Cassandra is a princess of Troy. We aren't really told much about her back-story in Aeschylus's Agamemnon, but other ancient sources report that she was captured by the Greek warrior Ajax, who pried her loose from an altar where she had claimed sanctuary. In any case, she ended up being Agamemnon's captive; Agamemnon says that she "has followed with me as the army's gift, the flower chosen out of many things" (953-955). Aeschylus's original audience could have seen in this a reference to Homer's Iliad, in which Agamemnon is forced to give up two women he had taken prisoner: Chryseis, the daughter of the priest of Apollo, and then Briseis, the girlfriend of Achilles. If the Greek soldiers gave Agamemnon Cassandra, this could be seen as payback for the two previous women he had to give up.
Be that as it may, Cassandra is much more than merely a prisoner. Even though she's quiet at first, she has a story and strong identity of her own; once she starts speaking, the Chorus and the readers aren't likely to forget it. The basics are these: as Cassandra reveals, the god Apollo once developed a crush on her, and tried to have an affair with her, as he did with many other mortal women. The details of what happened are a little unclear, but, basically, Apollo gave her the gift of prophecy at some early stage in their "relationship." Then, Cassandra says she "cheated" the god, though she doesn't specify what this means. Whatever happened, Apollo now modified his initial blessing by throwing a curse on top of it. Even though Cassandra would be able to tell the future (and look into the past), she was also condemned never to be believed.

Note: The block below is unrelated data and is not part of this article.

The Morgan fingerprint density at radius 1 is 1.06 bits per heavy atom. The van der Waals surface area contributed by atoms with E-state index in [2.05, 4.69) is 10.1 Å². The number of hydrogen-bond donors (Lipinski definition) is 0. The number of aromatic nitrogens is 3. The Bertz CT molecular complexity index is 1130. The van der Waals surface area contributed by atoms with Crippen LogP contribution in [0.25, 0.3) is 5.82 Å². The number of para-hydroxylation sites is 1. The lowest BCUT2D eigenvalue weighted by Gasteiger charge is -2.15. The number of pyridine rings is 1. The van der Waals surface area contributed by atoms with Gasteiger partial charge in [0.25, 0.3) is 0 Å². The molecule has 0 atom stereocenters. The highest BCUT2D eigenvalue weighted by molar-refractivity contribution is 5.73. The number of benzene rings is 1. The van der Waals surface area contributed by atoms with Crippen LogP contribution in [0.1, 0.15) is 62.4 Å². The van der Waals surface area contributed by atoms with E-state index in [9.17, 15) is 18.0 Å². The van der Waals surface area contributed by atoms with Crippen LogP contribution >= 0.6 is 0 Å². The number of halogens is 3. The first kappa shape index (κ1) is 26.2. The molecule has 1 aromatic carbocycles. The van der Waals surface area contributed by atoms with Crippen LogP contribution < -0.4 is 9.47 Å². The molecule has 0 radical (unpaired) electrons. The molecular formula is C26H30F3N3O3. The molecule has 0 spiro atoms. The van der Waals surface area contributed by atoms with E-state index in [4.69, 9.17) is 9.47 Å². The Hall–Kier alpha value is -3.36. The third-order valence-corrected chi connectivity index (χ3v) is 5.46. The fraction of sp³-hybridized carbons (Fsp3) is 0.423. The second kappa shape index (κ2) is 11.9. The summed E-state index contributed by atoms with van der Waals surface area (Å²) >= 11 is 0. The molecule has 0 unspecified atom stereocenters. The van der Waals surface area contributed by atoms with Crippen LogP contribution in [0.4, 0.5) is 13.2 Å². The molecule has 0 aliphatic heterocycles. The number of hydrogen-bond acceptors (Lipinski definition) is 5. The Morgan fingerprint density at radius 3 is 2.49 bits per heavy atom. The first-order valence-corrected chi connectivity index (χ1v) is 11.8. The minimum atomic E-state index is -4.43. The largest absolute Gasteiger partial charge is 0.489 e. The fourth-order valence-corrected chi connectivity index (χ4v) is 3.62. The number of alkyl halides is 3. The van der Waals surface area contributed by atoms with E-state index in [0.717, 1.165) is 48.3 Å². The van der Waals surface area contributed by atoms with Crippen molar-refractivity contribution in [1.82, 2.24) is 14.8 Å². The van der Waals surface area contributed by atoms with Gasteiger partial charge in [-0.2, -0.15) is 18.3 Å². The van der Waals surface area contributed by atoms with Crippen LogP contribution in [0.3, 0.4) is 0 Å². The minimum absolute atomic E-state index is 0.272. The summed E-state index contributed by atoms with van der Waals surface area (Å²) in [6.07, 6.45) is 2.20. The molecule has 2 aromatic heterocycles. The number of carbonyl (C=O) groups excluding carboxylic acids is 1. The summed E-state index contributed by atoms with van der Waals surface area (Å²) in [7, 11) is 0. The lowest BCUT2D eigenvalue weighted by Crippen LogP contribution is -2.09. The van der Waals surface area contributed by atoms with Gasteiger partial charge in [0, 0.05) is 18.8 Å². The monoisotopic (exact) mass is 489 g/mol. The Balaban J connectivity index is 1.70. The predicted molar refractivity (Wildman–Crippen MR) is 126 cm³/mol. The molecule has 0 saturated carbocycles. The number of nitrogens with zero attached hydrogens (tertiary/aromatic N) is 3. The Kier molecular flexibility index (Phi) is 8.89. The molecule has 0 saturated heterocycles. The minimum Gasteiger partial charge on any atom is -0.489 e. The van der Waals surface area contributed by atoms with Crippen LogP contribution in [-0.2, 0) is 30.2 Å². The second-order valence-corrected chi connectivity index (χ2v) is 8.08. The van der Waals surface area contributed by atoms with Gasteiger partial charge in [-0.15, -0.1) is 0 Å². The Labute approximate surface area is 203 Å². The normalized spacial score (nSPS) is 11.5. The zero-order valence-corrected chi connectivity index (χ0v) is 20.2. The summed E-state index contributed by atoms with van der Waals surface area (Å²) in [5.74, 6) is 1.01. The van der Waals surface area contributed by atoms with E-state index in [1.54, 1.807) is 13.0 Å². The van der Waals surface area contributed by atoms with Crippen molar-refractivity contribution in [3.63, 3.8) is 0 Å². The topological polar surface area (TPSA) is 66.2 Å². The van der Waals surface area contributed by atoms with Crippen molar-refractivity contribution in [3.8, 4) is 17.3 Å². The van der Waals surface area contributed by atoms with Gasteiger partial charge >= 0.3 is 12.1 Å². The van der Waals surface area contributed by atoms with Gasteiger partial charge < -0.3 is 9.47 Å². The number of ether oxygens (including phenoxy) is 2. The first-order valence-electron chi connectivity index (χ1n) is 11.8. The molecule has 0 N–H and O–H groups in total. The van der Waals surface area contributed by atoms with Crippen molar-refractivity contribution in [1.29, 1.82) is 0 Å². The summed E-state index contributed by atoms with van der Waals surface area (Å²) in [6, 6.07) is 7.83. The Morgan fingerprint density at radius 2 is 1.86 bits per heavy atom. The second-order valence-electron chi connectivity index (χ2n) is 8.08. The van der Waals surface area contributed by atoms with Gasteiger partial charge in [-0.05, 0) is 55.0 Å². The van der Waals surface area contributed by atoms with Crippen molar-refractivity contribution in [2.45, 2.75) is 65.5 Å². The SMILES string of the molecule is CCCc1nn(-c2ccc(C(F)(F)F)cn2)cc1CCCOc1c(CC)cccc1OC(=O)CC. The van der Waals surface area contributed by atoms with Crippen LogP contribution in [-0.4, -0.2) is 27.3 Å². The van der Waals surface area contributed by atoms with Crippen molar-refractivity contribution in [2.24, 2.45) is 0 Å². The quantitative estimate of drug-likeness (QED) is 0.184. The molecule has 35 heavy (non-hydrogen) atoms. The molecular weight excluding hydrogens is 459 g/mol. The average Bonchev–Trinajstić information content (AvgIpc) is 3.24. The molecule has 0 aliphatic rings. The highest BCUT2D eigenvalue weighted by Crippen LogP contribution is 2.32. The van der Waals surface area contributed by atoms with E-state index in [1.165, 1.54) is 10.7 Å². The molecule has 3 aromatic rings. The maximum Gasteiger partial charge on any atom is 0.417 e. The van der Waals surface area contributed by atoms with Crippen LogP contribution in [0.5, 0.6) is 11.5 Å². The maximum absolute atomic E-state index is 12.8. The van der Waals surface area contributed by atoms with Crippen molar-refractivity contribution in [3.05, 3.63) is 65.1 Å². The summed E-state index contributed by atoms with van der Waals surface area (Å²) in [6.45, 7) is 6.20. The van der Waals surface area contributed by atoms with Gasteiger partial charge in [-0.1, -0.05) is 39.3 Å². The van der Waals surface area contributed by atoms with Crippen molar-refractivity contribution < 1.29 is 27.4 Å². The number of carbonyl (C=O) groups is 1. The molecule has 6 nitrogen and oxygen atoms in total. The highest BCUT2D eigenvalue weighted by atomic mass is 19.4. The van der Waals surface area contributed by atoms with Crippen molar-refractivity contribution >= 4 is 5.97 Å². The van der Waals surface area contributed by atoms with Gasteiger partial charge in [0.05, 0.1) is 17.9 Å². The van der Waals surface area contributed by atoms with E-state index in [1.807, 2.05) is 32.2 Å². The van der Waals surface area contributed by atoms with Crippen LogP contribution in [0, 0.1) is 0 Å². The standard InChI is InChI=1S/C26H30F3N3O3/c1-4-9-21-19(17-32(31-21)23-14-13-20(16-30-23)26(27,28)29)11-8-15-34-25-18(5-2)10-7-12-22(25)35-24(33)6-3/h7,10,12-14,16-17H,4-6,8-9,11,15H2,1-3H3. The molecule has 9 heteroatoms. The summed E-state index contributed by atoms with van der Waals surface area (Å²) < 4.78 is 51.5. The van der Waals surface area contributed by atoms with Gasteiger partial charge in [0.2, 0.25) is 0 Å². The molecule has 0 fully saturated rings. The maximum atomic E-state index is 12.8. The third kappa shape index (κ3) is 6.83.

We can see how this plays out in Cassandra's big scene with the Chorus, in which she uses her gift to reveal the murder that took place in the house of Agamemnon, and predict her own imminent death, as well as Agamemnon's, at the hands of a woman. Even though the Chorus says they believe her, they don't do anything concrete to help her. (Maybe what Apollo's curse really means is that Cassandra will be able to prophecy but without it making any actual difference.)
What is interesting here, however, is how Cassandra's attitude changes from one of total horror to one of acceptance. She accepts that there is no way out, and is also contented by the thought that, with Agamemnon's death, the sufferings of her fellow Trojans will be avenged. She is also contented by the thought that someone will come and avenge Agamemnon by killing Clytemnestra; she prays that, whoever that person may be, he will avenge her too. Interestingly enough, however, Cassandra always refers to her destroyer as Apollo; thus, she sees herself as merely passing through the drama of Agamemnon and Clytemnestra – what matters for her is her unfinished business with the god Apollo.